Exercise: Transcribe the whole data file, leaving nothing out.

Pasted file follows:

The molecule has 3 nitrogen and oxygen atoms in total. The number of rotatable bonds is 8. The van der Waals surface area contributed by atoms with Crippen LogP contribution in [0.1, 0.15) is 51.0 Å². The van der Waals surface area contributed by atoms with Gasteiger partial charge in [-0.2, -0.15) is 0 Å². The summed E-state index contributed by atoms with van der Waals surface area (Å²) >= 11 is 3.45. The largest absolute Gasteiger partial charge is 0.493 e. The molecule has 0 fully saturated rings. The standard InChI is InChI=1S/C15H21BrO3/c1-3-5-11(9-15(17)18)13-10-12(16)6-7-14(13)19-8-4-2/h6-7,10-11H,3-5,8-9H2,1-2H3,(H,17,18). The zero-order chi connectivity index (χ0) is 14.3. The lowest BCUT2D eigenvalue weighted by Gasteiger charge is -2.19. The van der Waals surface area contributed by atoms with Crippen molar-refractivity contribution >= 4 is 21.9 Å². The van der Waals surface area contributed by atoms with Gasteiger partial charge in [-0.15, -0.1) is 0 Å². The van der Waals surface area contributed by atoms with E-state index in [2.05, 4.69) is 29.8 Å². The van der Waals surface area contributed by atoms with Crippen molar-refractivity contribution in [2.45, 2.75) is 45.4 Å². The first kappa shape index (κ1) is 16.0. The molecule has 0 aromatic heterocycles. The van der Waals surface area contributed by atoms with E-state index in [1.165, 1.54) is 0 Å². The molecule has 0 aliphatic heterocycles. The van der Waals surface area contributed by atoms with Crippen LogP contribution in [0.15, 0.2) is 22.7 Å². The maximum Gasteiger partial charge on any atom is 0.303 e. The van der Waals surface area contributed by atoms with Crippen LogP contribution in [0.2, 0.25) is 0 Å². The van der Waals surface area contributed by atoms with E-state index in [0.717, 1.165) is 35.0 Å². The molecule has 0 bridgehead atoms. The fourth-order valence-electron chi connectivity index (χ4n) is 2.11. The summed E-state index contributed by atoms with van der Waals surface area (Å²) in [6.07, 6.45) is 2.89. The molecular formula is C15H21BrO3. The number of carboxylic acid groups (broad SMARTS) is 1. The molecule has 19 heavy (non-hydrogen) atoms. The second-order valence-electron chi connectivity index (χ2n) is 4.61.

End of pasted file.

The molecule has 3 nitrogen and oxygen atoms in total. The number of rotatable bonds is 8. The van der Waals surface area contributed by atoms with Crippen LogP contribution in [0.1, 0.15) is 51.0 Å². The van der Waals surface area contributed by atoms with Gasteiger partial charge in [-0.2, -0.15) is 0 Å². The summed E-state index contributed by atoms with van der Waals surface area (Å²) >= 11 is 3.45. The largest absolute Gasteiger partial charge is 0.493 e. The molecule has 0 fully saturated rings. The standard InChI is InChI=1S/C15H21BrO3/c1-3-5-11(9-15(17)18)13-10-12(16)6-7-14(13)19-8-4-2/h6-7,10-11H,3-5,8-9H2,1-2H3,(H,17,18). The zero-order chi connectivity index (χ0) is 14.3. The lowest BCUT2D eigenvalue weighted by Gasteiger charge is -2.19. The van der Waals surface area contributed by atoms with Crippen molar-refractivity contribution >= 4 is 21.9 Å². The van der Waals surface area contributed by atoms with Gasteiger partial charge in [-0.15, -0.1) is 0 Å². The van der Waals surface area contributed by atoms with E-state index in [2.05, 4.69) is 29.8 Å². The van der Waals surface area contributed by atoms with Crippen molar-refractivity contribution in [2.45, 2.75) is 45.4 Å². The first kappa shape index (κ1) is 16.0. The molecule has 0 aromatic heterocycles. The van der Waals surface area contributed by atoms with E-state index in [1.165, 1.54) is 0 Å². The molecule has 0 aliphatic heterocycles. The van der Waals surface area contributed by atoms with Crippen LogP contribution in [0.15, 0.2) is 22.7 Å². The maximum Gasteiger partial charge on any atom is 0.303 e. The van der Waals surface area contributed by atoms with Crippen LogP contribution in [0.2, 0.25) is 0 Å². The van der Waals surface area contributed by atoms with E-state index in [0.717, 1.165) is 35.0 Å². The molecule has 0 bridgehead atoms. The fourth-order valence-electron chi connectivity index (χ4n) is 2.11. The summed E-state index contributed by atoms with van der Waals surface area (Å²) in [6.07, 6.45) is 2.89. The molecular formula is C15H21BrO3. The number of carboxylic acid groups (broad SMARTS) is 1. The molecule has 19 heavy (non-hydrogen) atoms. The second-order valence-electron chi connectivity index (χ2n) is 4.61.